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Run jasmine tests on a jspm project, without karma or phantomjs. Keep your existing jasmine.json, config.js, and jspm_packages. The hope is that everything will just "work out of the box". Includes no-setup-required code coverage, mocking of modules, and even ability to mock window, document, and other globals.


Run the following commands, and you're all done.

npm install --save-dev jspm jasmine node-jspm-jasmine
npm install -g jspm jasmine node-jspm-jasmine
jspm init
jasmine init

You'll probably want to add a test script to your package.json scripts with the command being jspmjasmine. After you do so, you can run the tests with the normal npm test. Example:

  "name": "name-of-package",
  "scripts": {
    "test": "jspmjasmine"


node-jspm-jasmine exposes a cli that is accessible through the jspmjasmine command. All jasmine configuration options will be respected, with all helpers and spec_files being loaded via JSPM instead of node's require function. Your tests will be run in an environment in which they will be able to call describe, it, System.import, etc.

You can also run jspmjasmineinspect in order to debug the NodeJS tests inside of the chrome dev tools. jspmjasmineinspect is exactly the same as jspmjasmine, except it adds the --inspect flag to node so that you can debug it in chrome dev tools. See this explanation of Node debugging.



Add a coverage report that will be generated for all files imported by your tests. The coverage report will be generated by istanbul and remap-istanbul, and will by default be an html report put into a coverage/ directory.

jspmjasmine --coverage

--coverage-files <glob-pattern>

Provide a pattern of files for which to generate coverage reports. This allows you to calculate coverage for files that are not included by default when you use --coverage and is helpful if you want to know the coverage for all source files, including those that are not tested.


  • You may provide multiple glob patterns by using the --coverage-files option more than once.
  • Using this option without using the --coverage option does nothing.
jspmjasmine --coverage --coverage-files 'src/**/*.js' --coverage-files 'src/**/*.jsx'

--coverage-reporter <reporter>

Specify a custom coverage reporter, defaulting to html reporter if not specified. This option does nothing unless you also use the --coverage option. The available reporters are all of them that are supported by istanbul. This includes

  • clover
  • cobertura
  • html
  • json-summary
  • json
  • lcov
  • lcovonly
  • teamcity
  • text-lcov
  • text-summary
  • text
jspmjasmine --coverage --coverage-reporter json

--coverage-dir <relative-path>

Provide a custom directory in which to put coverage reports. The provided path should be relative to the current working directory. If the directory does not exist, it will be created recursively. If this option is omitted, coverage reports will be put into a ./coverage/ directory by default.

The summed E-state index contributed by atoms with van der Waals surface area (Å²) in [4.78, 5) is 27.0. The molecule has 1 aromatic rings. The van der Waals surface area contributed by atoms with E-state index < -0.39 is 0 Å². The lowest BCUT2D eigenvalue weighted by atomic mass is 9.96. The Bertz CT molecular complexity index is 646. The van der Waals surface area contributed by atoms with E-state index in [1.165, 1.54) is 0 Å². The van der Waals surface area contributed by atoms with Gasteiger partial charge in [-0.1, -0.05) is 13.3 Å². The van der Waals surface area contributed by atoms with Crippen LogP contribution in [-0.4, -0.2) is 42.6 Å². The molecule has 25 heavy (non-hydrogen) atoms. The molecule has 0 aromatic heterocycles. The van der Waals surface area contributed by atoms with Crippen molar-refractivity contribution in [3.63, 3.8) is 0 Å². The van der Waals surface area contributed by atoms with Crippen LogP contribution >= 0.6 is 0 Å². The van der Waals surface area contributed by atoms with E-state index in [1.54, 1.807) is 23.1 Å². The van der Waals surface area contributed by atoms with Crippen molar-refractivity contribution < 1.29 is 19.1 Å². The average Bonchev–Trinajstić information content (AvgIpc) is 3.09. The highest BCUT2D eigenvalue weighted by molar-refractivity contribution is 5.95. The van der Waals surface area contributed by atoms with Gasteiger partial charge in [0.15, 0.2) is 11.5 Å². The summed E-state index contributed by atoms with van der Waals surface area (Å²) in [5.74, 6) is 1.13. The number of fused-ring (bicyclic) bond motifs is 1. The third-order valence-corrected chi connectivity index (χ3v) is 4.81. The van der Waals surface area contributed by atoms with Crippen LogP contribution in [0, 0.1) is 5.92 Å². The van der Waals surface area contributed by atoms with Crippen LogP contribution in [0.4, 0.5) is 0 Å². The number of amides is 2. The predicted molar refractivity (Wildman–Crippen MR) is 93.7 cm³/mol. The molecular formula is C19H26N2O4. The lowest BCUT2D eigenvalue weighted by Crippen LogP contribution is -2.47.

jspmjasmine --coverage --coverage-dir 'htmlreports/'


Istanbul coverage reports are such that previous test runs may linger around in the coverage reports directory. If you want to clean up previous test coverage results before creating the new coverage reports, then use this option.

jspmjasmine --coverage --clean-coverage-dir

--watch or -w

Automatically re-run tests when files change. This means that when you run jspmjasmine that the process will not terminate, but instead wait for files to change. By default, the files that will be watched are all jasmine helper files, the jasmine.json file, and any spec files as configured in the jasmine.json file. If you want to customize the files being watched beyond that, try out the --watch-files option.

jspmjasmine --watch
jspmjasmine -w

--watch-files <glob-pattern>

Configure the test watcher to re-run tests when specific files change. Use a glob pattern to control which files will be watched and which ones won't. Also, the default files to be watched will be watched regardless of the --watch-files glob patterns that are specified. See the documentation for --watch to see which files will be watched by default. Notes:

  • The default watched files will be watched no matter what, even if --watch-files glob patterns do not match those files. See the documentation for --watch for an explanation of the default watched files.
  • You can specify more than one glob pattern by using the --watch-files option more than once.
  • If you use --watch-files, it is not necessary to also use --watch.
jspmjasmine --watch-files 'src/**/*.js' --watch-files 'src/**/*.css'

--jasmine-config <relative-path>

Provide a custom path to the jasmine.json config file. The provided path should be a relative path from the current working directory. If not provided, this will default to the cwd + spec/support/jasmine.json

jspmjasmine --jasmine-config 'tests/jasmine.json'

--package-path <relative-path>

Provide a custom directory to use as the base directory where jspm will find the package.json. The provided path should be a relative path from the current working directory. If not provided, this defaults to the current working directory.

jspmjasmine --package-path 'sub-project/'


node-jspm-jasmine exports named exports which are to be used as a js library. Example:

import * as nodeJspmJasmine from 'node-jspm-jasmine';

runTests(opts, errBack)

This will run your jasmine tests, loading all the tests with JSPM instead of node's require.


The first arguments are options that you would pass to jspm-jasmine similar to the CLI.


  // Provide a custom jasmine.json config file
  // Defaults to path where `jspmjasmine` is being executed + `/spec/support/jasmine.json
  jasmineConfig: "RELATIVE/PATH/TO/jasmine.json",